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Have a client starting a small business retirement plan?
That’s a great idea.

A retirement program can help your client and their employees.

Reap the benefits

Your client may be able to get tax deductions for starting and contributing to a qualified retirement plan. If they have never had a 401(k) or 403(b) plan, there’s a tax credit for starting one.
 

Save on expenses, too. Businesses that set up a 401(k) plan for the first time and meet certain criteria can receive up to a maximum of $500 in credits annually for the first three years (can include costs in the year leading up to the effective date).
 

They're not required to make an employer or "matching" contribution. But if they do contribute, the amount is tax deductible, up to a certain limit.

 

Recruit and reward

Giving employees benefits is a great way to make sure they’re happy, loyal to the organization and ready to help the business succeed.
 

Pay is one thing, but retirement benefits are another (hint: they want both)

  • Four in ten workers say they'd choose a retirement plan over a higher salary.2


Retire

It’s a win-win! A retirement program helps your client’s employees save for retirement and your client save for their own retirement. And employees retiring on time can help your client’s bottom line.


For each employee over the age of 65, employers could be paying more than $5,650 per year for health care.3

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Types of retirement plans

If your client has decided to start a retirement plan, the next step is to determine the plan type.
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  • DC Plans
  • SEP IRA
  • SIMPLE IRA

Defined contribution: 401(k) and 403(b)

  • Popular for businesses.
  • Easier for employees to understand than other plan types.
  • Recognized, so employees may be more comfortable.
     

Typical employer:

  • All businesses (except governmental agencies).


Advantages for employer:

  • Federally tax-deductible company contributions (generally).
  • Tax credit for first-time retirement plan sponsors.
  • Options to offset administrative costs.
  • Flexible plan design.
     

Considerations:

  • The employer is not required to contribute.
  • Employees can defer up to $18,500 ($24,500 if over age 50) or 100 percent of compensation.4
  • Allows Roth (after-tax) contributions, a vesting schedule and loans.

SEP IRA

  • Generally for very small businesses and the self-employed.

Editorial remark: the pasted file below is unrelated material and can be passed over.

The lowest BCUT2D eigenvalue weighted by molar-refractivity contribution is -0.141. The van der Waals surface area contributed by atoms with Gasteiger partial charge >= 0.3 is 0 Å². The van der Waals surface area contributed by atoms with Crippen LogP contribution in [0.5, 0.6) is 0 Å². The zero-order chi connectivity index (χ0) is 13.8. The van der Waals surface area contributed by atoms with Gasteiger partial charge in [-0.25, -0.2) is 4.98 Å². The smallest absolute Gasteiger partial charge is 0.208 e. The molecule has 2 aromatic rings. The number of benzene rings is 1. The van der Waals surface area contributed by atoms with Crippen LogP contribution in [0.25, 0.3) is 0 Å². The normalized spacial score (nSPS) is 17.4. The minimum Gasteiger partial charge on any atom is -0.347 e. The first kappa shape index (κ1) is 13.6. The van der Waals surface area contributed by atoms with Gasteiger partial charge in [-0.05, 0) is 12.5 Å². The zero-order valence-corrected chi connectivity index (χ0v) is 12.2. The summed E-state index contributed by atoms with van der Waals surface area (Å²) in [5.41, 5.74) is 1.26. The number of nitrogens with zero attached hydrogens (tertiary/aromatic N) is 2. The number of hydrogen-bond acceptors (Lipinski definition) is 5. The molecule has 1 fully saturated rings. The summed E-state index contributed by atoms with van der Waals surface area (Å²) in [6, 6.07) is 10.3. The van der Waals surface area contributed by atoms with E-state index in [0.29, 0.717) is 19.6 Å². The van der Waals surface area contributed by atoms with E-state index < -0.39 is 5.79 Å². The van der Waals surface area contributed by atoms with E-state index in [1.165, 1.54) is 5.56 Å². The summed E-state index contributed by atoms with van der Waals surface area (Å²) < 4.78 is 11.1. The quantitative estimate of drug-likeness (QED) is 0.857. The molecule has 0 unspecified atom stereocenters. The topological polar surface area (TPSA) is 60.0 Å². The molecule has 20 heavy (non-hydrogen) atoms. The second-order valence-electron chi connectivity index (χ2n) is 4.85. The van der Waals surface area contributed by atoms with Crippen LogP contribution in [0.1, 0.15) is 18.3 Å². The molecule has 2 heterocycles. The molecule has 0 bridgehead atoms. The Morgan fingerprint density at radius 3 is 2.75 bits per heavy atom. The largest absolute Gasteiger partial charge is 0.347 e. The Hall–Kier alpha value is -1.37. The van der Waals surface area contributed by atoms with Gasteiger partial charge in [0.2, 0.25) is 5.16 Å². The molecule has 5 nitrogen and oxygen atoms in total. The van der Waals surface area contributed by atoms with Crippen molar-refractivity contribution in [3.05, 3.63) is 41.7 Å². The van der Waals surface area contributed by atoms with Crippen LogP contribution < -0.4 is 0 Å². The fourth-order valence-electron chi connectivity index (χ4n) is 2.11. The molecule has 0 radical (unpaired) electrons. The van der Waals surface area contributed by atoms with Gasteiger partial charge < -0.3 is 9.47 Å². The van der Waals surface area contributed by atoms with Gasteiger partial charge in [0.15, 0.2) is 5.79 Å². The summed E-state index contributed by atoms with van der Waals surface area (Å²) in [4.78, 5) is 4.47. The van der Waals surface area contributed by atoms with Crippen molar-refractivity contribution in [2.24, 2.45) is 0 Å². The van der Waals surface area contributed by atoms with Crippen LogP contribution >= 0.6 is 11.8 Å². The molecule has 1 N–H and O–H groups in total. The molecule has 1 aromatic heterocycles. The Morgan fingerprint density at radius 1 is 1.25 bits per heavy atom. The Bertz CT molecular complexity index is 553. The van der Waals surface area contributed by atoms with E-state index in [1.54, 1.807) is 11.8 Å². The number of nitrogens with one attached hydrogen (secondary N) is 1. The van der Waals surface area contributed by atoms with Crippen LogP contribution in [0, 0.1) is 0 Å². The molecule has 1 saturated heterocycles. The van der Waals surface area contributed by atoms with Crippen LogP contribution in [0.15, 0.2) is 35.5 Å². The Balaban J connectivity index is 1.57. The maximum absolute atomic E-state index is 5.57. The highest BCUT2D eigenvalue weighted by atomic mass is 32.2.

• Establishes an individual retirement account (IRA) for each eligible employee.
  • Completely funded by employer contributions.
     

Typical employer:

  • Businesses with 10 or fewer employees.
     

Advantages for employer:

  • Federally tax-deductible company contributions (generally).
  • Easy administration. No requirement on frequency or amount of contributions.
  • No employer administration fee.
  • Minimal paperwork.
     

Considerations:

  • The employer can contribute up to 25 percent of compensation or $55,000, whichever is less.4
  • Does not allow Roth (after-tax) contributions, a vesting schedule or loans.
  • May establish up until the extended due date of the employer’s tax return.
  • May require the employer to cover employees who would be excludable under standard 401(k) plan provisions.

SIMPLE IRA

  • Requires employer contributions.
  • Must be the only qualified plan employer maintains within the calendar year.
     

Typical employer:

  • Businesses with up to 100 employees (including self-employed).
     

Advantages for employer:

  • Federally tax-deductible company contributions (generally).
  • Easy administration. No compliance testing or annual Form 5500.
  • No employer administration fee.
  • Minimal paperwork.
     

Considerations:

  • The employer can contribute either by matching up to 3 percent of each eligible employee’s salary or contributing 2 percent of all eligible employees’ salaries, regardless of participation.
  • Employees can defer up to $12,500 ($15,500 if over age 50).4
  • Does not allow Roth (after-tax) contributions, a vesting schedule or loans.
  • Must establish between Jan. 1 and Oct. 1.
  • May require the employer to cover employees who would be excludable under standard 401(k) plan provisions.
1 Lincoln Financial Survey, May 2017.
2 The state of Employee Benefits, EBRI, April 10, 2018.
3 Unpublished Employee Benefit Research Institute estimate from the 2013 Medical Expenditure Panel Survey, 2017.
4 Internal Revenue Service limits as indexed for the 2018 tax year. For IRS contribution limits in future years, go to IRS.gov.